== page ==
NVIDIA Introduces dual Cortex A9 based Tegra 2by Anand Lal Shimpi on January 7, 2010 2:00 PM EST
ARM Cortex A9: What I'm Excited About
NVIDIA won't talk about Tegra GPU architecture, but ARM is more than willing to talk about the Cortex A9.
I'm not used to seeing so much pipeline variance between microprocessor cores. The ARM11 core was introduced in 2003 and featured a single-issue 8-stage integer pipeline. Floating point was optional. The Cortex A8 was announced in 2005 and doubled the front end with. The A8 has a dual-issue in-order 13-stage integer pipeline. Doubling issue width increased IPC (instructions per clock) and the deeper pipeline gave it frequency headroom.
The Cortex A9 goes back down to an 8-stage pipeline. It's still a dual-issue pipeline, but instructions can execute out of order. What's even more ridiculous are the frequencies you can get out of this core. TI is going to be shipping a 750MHz and 1GHz SoC based on the Cortex A9. NVIDIA's Tegra 2 will run at up to 1GHz. And even ARM is willing to supply Cortex A9 designs that can run at up to 2GHz on TSMC's 40nm process. Privately I've heard that designs scaling beyond 2GHz, especially at 28nm, are going to be possible.
This is huge for two reasons. Cortex A9 has a shallower pipeline compared to A8, so it does more per clock. It also has an out of order execution engine, allowing it to also do more per clock. At the same clock speed, A9 should destroy A8. ARM estimates that the A8 can do up to 2 DMIPS per MHz (or 2000 DMIPS at 1GHz), whereas the A9 can do 2.5 DMIPS per MHz (2500 DMIPS at 1GHz). Given that most A8 implementations have been at or below 600MHz (1200 DMIPS), and TI's A9s are running at 750MHz or 1GHz (1875 DMIPS or 2500 DMIPS) I'd expect anywhere from a 30 - 100% performance improvement over existing Cortex A8 designs.
That's just for a single core though. At 40nm there's enough room to cram two of these out of order cores on a single SoC. That's what NVIDIA's doing at first with Tegra 2. Two cores together running multithreaded code and now you're looking at multiples of Cortex A8 performance. I'm talking iPhone to 3GS levels of performance improvement. And then some.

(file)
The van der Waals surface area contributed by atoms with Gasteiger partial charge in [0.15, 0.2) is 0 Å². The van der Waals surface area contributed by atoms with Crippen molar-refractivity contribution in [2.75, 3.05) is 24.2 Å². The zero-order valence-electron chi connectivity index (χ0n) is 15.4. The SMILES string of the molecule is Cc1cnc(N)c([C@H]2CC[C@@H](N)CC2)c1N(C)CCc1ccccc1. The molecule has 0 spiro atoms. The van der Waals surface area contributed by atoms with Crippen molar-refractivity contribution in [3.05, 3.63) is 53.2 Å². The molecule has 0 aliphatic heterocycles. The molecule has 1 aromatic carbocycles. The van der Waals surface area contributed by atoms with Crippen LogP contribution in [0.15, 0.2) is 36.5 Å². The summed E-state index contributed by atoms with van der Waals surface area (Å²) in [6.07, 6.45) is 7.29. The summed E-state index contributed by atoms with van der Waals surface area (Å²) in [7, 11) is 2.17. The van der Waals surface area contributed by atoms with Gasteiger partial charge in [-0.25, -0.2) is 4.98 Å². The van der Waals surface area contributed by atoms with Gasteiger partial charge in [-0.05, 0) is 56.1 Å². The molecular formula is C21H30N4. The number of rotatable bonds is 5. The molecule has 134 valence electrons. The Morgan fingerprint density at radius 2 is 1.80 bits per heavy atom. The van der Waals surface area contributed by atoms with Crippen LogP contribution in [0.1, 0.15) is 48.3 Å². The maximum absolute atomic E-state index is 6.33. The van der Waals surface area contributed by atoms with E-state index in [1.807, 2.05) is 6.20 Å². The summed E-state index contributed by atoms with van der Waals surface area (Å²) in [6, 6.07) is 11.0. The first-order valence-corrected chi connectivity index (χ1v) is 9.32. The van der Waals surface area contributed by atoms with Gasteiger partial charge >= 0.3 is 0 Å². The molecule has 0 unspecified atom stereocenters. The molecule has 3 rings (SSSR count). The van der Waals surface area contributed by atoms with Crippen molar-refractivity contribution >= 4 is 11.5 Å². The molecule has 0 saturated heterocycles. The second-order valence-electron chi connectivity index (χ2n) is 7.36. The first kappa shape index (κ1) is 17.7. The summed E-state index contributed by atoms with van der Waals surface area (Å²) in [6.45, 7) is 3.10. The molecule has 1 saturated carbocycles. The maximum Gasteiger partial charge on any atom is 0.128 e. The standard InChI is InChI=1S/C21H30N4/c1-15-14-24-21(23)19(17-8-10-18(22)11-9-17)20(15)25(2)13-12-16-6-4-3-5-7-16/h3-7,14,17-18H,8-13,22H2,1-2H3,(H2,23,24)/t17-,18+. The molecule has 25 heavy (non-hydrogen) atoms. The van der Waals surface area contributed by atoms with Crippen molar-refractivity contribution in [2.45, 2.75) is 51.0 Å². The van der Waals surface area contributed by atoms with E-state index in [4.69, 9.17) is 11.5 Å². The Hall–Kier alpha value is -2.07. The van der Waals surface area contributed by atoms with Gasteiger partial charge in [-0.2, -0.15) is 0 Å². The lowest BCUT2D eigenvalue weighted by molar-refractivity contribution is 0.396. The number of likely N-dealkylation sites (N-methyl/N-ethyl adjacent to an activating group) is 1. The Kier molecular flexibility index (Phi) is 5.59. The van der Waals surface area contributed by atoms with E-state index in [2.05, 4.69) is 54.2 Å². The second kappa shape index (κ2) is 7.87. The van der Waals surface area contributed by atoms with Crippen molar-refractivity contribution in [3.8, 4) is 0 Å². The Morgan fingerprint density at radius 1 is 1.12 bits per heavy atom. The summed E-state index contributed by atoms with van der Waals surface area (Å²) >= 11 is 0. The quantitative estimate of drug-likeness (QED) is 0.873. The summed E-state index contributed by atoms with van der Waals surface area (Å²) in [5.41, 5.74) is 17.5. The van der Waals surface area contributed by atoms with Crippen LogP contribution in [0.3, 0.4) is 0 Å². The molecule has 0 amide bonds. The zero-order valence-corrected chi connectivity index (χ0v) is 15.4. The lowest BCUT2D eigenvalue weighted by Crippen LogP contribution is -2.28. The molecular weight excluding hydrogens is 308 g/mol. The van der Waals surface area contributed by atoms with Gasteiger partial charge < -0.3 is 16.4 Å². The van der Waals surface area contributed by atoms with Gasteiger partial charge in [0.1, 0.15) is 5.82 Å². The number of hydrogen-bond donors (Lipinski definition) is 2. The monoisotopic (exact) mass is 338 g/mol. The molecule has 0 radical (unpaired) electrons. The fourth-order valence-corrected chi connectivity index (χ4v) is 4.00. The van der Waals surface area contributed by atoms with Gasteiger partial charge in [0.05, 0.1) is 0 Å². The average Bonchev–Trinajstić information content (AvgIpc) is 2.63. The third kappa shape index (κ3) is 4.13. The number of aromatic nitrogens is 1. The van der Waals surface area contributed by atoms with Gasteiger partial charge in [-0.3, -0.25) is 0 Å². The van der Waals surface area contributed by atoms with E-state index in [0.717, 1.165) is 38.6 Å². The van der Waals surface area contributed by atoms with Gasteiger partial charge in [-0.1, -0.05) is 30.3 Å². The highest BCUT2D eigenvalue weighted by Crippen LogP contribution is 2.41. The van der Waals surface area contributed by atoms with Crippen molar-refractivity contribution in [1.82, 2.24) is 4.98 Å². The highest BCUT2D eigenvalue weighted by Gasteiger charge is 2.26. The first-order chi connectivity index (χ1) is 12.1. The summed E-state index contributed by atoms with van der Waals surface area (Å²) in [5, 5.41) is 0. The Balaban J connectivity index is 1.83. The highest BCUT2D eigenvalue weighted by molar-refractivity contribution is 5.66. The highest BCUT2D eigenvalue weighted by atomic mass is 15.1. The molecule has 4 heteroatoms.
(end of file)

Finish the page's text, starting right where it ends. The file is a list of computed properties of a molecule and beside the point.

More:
The shallower pipeline is very important for keeping power consumption low. Mispredicted branches have a much lower performance and power impact on shallow pipelines than they do on deep ones.
Each Cortex A9 MPCore has its own private L1 instruction and data caches. I'd expect these to be 32KB in size (each) just as they are today on the A8s. The L2 cache is shared by all cores on the SoC. A shared L2 makes sense, especially with a dual-core design. The architecture can scale up to 8MB of L2, but it seems a bit excessive. I'd expect L2 sizes to stay at around 256KB or 512KB. The L2 can run at the CPU's clock speed or for extremely high clocked versions of the A9 it can run at a divider.
What we're seeing is repetition of the sort of evolution we had in the desktop microprocessor, just on a much smaller scale. The Pentium processor was Intel's last high end in-order chip. The Pentium Pro brought out of order execution into the mix. ARM took that same evolutionary step going from the Cortex A8 to A9.
The world is very different today than it was when the Pentium Pro first came out. Multithreaded code is far more commonplace and thus we see that ARM's first out-of-order processor is also multi-core capable. Technically ARM11 could be used in multi-core environments, it just wasn't (at least not commonly). Even NVIDIA's Tegra 1 used the ARM11 MPCore processor, but only used one of them on its SoC. Cortex A9 will change all of that. The first implementations announced by TI as well as NVIDIA are dual-core designs. The next stage in smartphone evolution is enabling usable multitasking through interfaces like what we saw on the Palm Pre. In order to enable good performance in smartphone multitasking you'll need multiple cores.
There is of course a single core version of the Cortex A9. ARM suggests that the single core A9 is a great upgrade path for ARM11 designs. You get full backwards compatibility on code, an extremely small core (most ARM11 designs were 130nm, at 40nm a single A9 core is very space efficient) and much higher performance.
With the Cortex A8 ARM introduced its own vector FP instruction set called NEON (think of it like ARM's SSE). A8 processors included a NEON core, but with Cortex A9 partners can either choose to use an ARM FPU or NEON. The FPU based Cortex A9s will most likely be single core implementations designed to be ARM11 replacements. The FPU will be smaller to implement than a full NEON unit and thus save cost/power.